The 2018 Minnesota gubernatorial race is nearing its end. On November 6th, 2018, Minnesotan’s will decide who will replace Mark Dayton, who has served as Governor since 2011. With several candidates from each party heading into the August primaries, voters still have time to decide which candidate best aligns with their vision for the future.
One big topic still up for debate? Healthcare.
DFL candidate, Erin Murphy, recently spent time in Rochester, MN. Murphy, formerly a St. Paul transplant nurse who led the Minnesota Nurses Association, has made healthcare the focus of her gubernatorial campaign. Murphy is specifically interested in the idea of expanding MinnesotaCare as a way to move toward single payer healthcare in the state.
What is MinnesotaCare
Back in the early 1990s, affordable healthcare was a key issue for voters. Riding that wave, Minnesota passed a healthcare reform bill in 1992 which resulted in the creation of MinnesotaCare: a program for low to middle income workers who were not otherwise able to obtain affordable healthcare. The goal of this bill was to increase healthcare access to all Minnesotans.
As someone with a sharp healthcare focus, there is no doubt Murphy came to Rochester last month to gain the support of this world-renowned medical community.
On her trip, Murphy said, “I think it’s time to open up MinnesotaCare, that tested and trusted program that has been in Minnesota for 26 years, and allow anybody who chooses to buy into MinnesotaCare.”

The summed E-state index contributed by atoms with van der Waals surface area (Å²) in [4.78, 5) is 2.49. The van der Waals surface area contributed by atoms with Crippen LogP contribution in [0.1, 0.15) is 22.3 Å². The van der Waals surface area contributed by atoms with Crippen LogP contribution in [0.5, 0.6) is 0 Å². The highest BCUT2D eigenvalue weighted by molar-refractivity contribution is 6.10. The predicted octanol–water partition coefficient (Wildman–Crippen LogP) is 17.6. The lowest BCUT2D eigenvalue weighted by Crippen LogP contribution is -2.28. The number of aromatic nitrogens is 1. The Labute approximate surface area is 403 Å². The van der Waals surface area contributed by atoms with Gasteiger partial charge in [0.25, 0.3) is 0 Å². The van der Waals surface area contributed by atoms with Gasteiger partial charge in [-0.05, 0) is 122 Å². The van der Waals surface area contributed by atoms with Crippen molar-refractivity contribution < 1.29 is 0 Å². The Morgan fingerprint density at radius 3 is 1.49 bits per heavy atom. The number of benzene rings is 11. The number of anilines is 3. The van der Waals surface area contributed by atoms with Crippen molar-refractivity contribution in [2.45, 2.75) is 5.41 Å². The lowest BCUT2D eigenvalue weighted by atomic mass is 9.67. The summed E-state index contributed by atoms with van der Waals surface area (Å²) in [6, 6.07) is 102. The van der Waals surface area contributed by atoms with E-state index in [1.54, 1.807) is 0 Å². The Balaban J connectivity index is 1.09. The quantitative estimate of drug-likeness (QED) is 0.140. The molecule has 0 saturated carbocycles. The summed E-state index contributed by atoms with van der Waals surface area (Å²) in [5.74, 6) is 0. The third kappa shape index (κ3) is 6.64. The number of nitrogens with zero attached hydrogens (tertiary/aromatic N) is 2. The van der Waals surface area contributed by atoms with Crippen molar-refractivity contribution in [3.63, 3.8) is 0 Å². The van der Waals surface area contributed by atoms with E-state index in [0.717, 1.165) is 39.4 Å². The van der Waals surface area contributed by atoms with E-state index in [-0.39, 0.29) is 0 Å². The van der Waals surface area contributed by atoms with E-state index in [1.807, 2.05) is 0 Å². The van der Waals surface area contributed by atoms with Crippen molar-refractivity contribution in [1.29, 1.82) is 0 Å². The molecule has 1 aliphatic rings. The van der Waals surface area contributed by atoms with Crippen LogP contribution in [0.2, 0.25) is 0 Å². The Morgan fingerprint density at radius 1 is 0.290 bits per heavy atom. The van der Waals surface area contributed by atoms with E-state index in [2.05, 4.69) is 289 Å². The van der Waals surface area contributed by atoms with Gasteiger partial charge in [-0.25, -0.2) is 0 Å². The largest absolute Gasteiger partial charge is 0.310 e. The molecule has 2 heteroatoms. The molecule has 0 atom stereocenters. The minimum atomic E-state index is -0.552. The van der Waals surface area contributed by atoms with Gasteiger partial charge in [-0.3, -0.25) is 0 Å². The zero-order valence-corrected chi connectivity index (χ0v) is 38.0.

To do so, Murphy would need to remove the program’s historical restrictions on eligibility and income. According to the Brian Todd of the Post Bulletin, MinnesotaCare is currently available only to “…individuals who do not have access to Medicare Part A or are enrolled in Medicare Part B. Anyone who has access to insurance through other means, such as employers, is ineligible.”
The future of healthcare
In the eight years since the Affordable Care Act was signed into law, it is apparent that healthcare is still a priority for Americans. Erin Murphy is only one voice in the chorus of candidates singing out their plan for the future of Minnesota. Only the voters, though, can truly decide what the future of healthcare will look like in our great state.